Jack Falker , W8KR

CWops# 1951, from Edina , MN , USA.---->View on Google maps

I was first licensed as W8SRK in Detroit, Michigan in August 1954. I was classically trained on a straight-key by our across-the-back-fence neighbor in Detroit, W8QIX, a real old-timer and CW stickler, who forbade me to touch a bug until I could smoothly handle at least 20 WPM on the straight key. Because of my musical abilities, I was easily able to hear the character-length, spacing and rhythm of CW and it came very easily to me.  By the time I passed my General test in early 1955, I had received the 30 WPM endorsement on my ARRL Code Proficiency Certificate.  The 35 WPM sticker followed soon after and it still hangs on my shack wall, 63 years later.  That’s when W8QIX (finally) gave me permission to get a bug, and my mom took me to Reno Radio in Downtown Detroit and bought me a beautiful Chrome-plated Vibroplex Original Deluxe key for my 15th birthday, in July 1955.  It’s also about the time I started QRMing my mentor on 80 CW!  I had followed in his footsteps as as a traffic handler and net control on the Michigan QMN net and was raising havoc with his receiver, about 100 feet away.  So, I hung a sloping 40 meter vertical out of the tree in my backyard and migrated to 7 mHz with my new DX-100.  The DX bug bit me when I worked G2DPY on 40 CW and I never looked back. I made DXCC before going off to college and, over the next 50 years, with time out for the University of Michigan, the U.S. Navy and raising my family, somehow I made it to the top of the mixed honor roll (mostly CW).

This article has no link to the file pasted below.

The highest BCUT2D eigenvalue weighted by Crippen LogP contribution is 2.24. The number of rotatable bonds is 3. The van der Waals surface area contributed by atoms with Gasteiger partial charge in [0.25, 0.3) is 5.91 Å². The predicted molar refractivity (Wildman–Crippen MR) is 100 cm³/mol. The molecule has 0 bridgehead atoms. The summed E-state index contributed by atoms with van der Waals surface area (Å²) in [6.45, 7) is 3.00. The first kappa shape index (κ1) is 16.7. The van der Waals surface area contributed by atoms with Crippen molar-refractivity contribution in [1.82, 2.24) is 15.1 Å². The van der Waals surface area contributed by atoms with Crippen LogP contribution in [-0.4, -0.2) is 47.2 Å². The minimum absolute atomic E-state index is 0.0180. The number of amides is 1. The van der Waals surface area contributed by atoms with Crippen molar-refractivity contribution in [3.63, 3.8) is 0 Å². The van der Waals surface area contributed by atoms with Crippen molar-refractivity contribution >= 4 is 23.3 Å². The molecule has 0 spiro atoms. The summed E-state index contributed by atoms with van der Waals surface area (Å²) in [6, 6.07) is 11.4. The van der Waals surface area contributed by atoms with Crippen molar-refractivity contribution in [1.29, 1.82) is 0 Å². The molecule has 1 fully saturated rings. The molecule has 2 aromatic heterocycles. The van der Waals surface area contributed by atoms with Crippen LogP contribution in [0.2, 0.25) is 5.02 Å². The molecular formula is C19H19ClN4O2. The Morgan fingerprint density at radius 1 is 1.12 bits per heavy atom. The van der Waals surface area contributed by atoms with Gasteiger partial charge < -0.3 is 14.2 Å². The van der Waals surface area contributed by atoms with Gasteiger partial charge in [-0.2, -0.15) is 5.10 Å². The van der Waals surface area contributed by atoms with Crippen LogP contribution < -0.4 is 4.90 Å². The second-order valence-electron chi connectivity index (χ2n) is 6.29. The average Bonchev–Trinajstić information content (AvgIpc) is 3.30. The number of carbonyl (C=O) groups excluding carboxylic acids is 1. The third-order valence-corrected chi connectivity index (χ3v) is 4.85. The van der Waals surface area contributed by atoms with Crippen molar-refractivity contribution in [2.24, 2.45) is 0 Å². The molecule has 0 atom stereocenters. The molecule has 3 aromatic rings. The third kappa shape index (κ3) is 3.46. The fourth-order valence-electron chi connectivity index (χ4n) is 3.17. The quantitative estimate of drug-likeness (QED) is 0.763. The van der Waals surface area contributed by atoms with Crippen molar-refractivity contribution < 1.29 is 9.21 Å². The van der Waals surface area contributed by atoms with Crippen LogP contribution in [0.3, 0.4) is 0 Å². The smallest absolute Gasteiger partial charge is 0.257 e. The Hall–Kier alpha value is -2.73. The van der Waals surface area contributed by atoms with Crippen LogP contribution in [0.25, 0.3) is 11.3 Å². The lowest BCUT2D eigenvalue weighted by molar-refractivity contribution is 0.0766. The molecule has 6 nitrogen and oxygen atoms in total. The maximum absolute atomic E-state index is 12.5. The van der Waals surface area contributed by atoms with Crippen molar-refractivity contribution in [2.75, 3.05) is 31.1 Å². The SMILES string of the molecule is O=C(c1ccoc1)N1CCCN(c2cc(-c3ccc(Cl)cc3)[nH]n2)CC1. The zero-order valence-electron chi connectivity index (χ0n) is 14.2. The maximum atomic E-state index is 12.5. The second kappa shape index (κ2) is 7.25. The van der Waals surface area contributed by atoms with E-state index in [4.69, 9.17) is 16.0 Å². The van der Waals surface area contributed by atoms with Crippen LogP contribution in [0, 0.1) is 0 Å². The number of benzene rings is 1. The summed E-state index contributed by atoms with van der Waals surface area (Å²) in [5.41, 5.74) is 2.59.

I became W8KR in 1976 and moved to Edina, Minnesota (a suburb of Minneapolis) in 1977 and, along the way, became more interested in QRP DXing and rose-gardening than chasing new countries. I sold my 80-foot crank-up and TH-7 about 20 years ago and started building verticals for winter fun, after putting my rose gardens to bed for the year (it typically goes to -26 C here in the winter). After several iterations, I have learned that well-constructed verticals with lots of radials make very good DX antennas. My latest effort is “The Rose Garden Array”, an elevated 4-square phased vertical array for 20 meters (see my February 2005 QST article). My other antenna is an elevated 40M ground plane with sloping radials, which is a very competitive antenna on 7 Mhz.

In 2018, I will have been on the air for 64 years. Look for me on 20 and 40 CW from November to April, and usually in my organic rose, perennial and vegetable gardens from May to October.  However, now belonging to CWops, I plan to put up a simple wire antenna for the summer to stay active in the club and mentor new CW operators, so this will hopefully be another revitalization of ham radio for me.

My station is an ICOM 781 and a much-modified Henry 2K Classic X (two 3-500s in parallel).  My primary station key is still my beautiful 1955 Vibroplex Original Deluxe.  I also have a nice Vibroplex Original Deluxe Presentation model and several other vintage straight and semi-automatic keys.  I have played with keyers but have always reverted to my Vibroplexes, so as not to affect my bug fist.

This biography is what appeared in Solid Copy when the member joined CWops.

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